If they were to receive a pardon of innocence right away, then the money that would have been available to them would have allowed them to create a stable situation for themselves, that would have given them a chance.
C&P: What are some of the current cases people should know about?
JC: Dontae Sharpe was convicted in Greenville of murdering a white guy who was out trying to buy drugs. The witness who testified against him, claimed that she saw Dontae arguing with the man in the middle of the street, that Dontae pulled out a gun and shot him, and then put him inside his van, and then drove it into somebody’s yard. The evidence, from the medical examiner, was that that testimony was medically and factually impossible because the person was shot sitting in the truck from the side and not standing on the street face to face.
The prosecutor knew this to be a fact, and yet they tried to keep Dontae [in prison]. And he was in prison for 25 years. They offered to, if he would just plead guilty, let him out of prison based on time served. They made two or three offers like that to him, and he refused because he said he was innocent. We finally convinced the judge that in fact he was innocent.
Howard Dudley, he was convicted and sentenced to multiple life sentences in prison for allegedly molesting his daughter. She immediately, after the claim that he had molested her, recanted. She said he had not, and yet he spent years in prison. In the end, the judge said that he believed the now-grown daughter when she testified that her father had not molested her.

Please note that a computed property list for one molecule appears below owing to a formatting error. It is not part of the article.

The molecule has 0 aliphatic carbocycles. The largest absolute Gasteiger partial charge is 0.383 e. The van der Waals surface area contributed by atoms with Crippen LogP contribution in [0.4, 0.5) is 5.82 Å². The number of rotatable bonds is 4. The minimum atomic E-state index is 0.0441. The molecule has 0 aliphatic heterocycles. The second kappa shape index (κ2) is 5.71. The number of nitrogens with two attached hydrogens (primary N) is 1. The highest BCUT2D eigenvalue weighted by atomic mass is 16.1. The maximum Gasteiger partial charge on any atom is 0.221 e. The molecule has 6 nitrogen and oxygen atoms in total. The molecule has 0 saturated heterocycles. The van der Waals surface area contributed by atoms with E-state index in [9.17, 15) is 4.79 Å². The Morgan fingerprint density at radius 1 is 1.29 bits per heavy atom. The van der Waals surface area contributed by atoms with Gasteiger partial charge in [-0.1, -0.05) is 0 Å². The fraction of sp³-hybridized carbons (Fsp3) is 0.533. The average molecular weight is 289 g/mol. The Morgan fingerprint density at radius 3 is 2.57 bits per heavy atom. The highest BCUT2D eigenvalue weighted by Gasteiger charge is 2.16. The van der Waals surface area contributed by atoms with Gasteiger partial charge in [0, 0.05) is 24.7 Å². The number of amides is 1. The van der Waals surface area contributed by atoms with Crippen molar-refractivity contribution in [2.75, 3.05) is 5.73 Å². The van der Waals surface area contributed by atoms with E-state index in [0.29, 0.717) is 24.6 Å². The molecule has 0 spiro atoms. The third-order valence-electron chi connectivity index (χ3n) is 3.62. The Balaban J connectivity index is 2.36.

That’s a case in which the governor has had an application for a pardon of innocence for over three or four years, and he hasn’t acted on it. But those are the types of cases where the governor doesn’t even bother to determine what the facts are, and ignores findings of fact made by the courts overturning the conviction. And it’s not clear what exactly it is that you have to do to convince him that the person deserves a pardon of innocence.
There are no standards at all for how he exercises this authority. It’s a total black box. We have no idea what will happen. We have no idea who’s involved in making the decision. We have no idea what letters or phone calls he gets from the police or from the prosecutors trying to deny a pardon of innocence to the person. None of that stuff is transparent.